Natasha’s Clinical Trial offers hope to people living with food allergies

27 May, 2022

The three-year oral immunotherapy (OIT) trial will be the first major study funded by The Natasha Allergy Research Foundation, the charity set up by the parents of Natasha Ednan-Laperouse who died aged 15 from a severe food allergic reaction.

It aims to show that everyday foods containing peanut or milk, which when taken carefully according to a standardised protocol under medical supervision, can be used as an alternative to expensive pharmaceutical drugs to desensitise patients.

If successful, participants with persistent food allergies will be able to live lives where they no longer have to avoid popular foods which might contain small amounts of allergens due to factory production lines or cross contact, and they'll also be able to eat popular foods like cakes, curries and pizza safely with their friends.

The £2.2m trial will be funded by a gift to the University of Southampton from The Natasha Allergy Research Foundation. Natasha's Foundation has received generous donations and funding from its Research Founding Partners. Fundraising and donations have also been received from Natasha’s army of supporters.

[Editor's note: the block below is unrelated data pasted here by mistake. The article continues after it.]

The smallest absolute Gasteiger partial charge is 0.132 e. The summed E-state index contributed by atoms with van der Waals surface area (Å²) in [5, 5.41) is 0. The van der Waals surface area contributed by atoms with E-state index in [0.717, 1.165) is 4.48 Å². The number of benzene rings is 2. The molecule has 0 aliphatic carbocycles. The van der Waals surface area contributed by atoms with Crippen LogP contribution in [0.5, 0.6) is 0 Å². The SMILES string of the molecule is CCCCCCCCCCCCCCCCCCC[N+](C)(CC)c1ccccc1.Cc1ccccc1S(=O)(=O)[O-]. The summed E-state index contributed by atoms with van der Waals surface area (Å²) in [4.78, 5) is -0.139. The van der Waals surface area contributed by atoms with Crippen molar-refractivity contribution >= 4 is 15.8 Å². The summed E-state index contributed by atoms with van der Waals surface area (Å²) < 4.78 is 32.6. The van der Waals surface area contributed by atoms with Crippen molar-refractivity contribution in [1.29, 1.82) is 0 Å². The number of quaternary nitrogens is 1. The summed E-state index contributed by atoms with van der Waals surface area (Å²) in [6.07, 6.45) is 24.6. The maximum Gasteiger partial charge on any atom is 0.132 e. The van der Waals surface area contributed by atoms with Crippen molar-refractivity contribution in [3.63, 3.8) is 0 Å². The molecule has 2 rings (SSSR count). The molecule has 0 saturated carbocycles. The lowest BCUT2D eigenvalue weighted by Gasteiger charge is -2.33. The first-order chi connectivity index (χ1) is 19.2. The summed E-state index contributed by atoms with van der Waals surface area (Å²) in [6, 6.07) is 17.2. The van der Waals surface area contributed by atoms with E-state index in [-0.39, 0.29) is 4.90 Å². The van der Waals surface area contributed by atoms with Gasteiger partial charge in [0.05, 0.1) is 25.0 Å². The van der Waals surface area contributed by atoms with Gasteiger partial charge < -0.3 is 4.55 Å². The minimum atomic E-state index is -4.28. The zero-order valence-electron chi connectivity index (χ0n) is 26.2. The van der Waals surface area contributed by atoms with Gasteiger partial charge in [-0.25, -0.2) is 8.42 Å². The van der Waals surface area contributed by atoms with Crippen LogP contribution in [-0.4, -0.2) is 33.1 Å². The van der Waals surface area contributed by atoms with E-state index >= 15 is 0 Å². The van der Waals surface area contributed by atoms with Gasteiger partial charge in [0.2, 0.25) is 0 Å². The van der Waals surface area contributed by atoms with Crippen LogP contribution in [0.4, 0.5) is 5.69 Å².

The Research Founding Partners are a consortium of food businesses: Greggs, Tesco, Just Eat, Co-op Morrisons, KFC, Bakkavor, Sainsbury’s, Bidfood, Costa Coffee, Elior UK, Burger King UK, Pret A Manger, Lidl, Leon, Cooplands and Uber Eats.

Tanya Ednan-Laperouse said:

“We have been determined that Natasha’s death should not be in vain. Following the successful implementation of Natasha’s Law, which has brought new ingredient and allergen labelling, we are delighted to announce the first Natasha Clinical Trial.”

Nadim Ednan-Laperouse said:

“This is a major first step in our mission to make food allergies history. We are delighted a consortium of food businesses are supporting our work with donations that will help fund this study.”

Dr Paul Turner, reader in paediatric allergy and clinical immunology at Imperial College London, added:

“This study heralds a new era for the active treatment of food allergy. For too long, we have told people just to avoid the food they are allergic to – that is not a treatment, and food-allergic people and their families deserve better.”

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